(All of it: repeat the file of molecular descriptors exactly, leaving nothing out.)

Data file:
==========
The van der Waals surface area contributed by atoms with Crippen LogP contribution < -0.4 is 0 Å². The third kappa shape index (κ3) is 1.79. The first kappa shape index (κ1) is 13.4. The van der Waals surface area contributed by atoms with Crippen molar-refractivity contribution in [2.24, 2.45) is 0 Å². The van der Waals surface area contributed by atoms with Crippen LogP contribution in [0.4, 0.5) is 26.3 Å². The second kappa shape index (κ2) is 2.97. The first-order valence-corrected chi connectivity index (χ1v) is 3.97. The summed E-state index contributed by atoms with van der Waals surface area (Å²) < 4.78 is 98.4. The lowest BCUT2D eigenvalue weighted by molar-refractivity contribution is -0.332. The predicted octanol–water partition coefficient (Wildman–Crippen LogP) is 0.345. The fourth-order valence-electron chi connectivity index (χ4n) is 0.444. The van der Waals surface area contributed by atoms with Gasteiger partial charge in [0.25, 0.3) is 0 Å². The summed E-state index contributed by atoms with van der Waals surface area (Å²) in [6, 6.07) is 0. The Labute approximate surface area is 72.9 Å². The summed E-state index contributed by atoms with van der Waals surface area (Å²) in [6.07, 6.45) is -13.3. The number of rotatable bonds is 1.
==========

The van der Waals surface area contributed by atoms with Crippen LogP contribution < -0.4 is 0 Å². The third kappa shape index (κ3) is 1.79. The first kappa shape index (κ1) is 13.4. The van der Waals surface area contributed by atoms with Crippen molar-refractivity contribution in [2.24, 2.45) is 0 Å². The van der Waals surface area contributed by atoms with Crippen LogP contribution in [0.4, 0.5) is 26.3 Å². The second kappa shape index (κ2) is 2.97. The first-order valence-corrected chi connectivity index (χ1v) is 3.97. The summed E-state index contributed by atoms with van der Waals surface area (Å²) < 4.78 is 98.4. The lowest BCUT2D eigenvalue weighted by molar-refractivity contribution is -0.332. The predicted octanol–water partition coefficient (Wildman–Crippen LogP) is 0.345. The fourth-order valence-electron chi connectivity index (χ4n) is 0.444. The van der Waals surface area contributed by atoms with Gasteiger partial charge in [0.25, 0.3) is 0 Å². The summed E-state index contributed by atoms with van der Waals surface area (Å²) in [6, 6.07) is 0. The Labute approximate surface area is 72.9 Å². The summed E-state index contributed by atoms with van der Waals surface area (Å²) in [6.07, 6.45) is -13.3. The number of rotatable bonds is 1.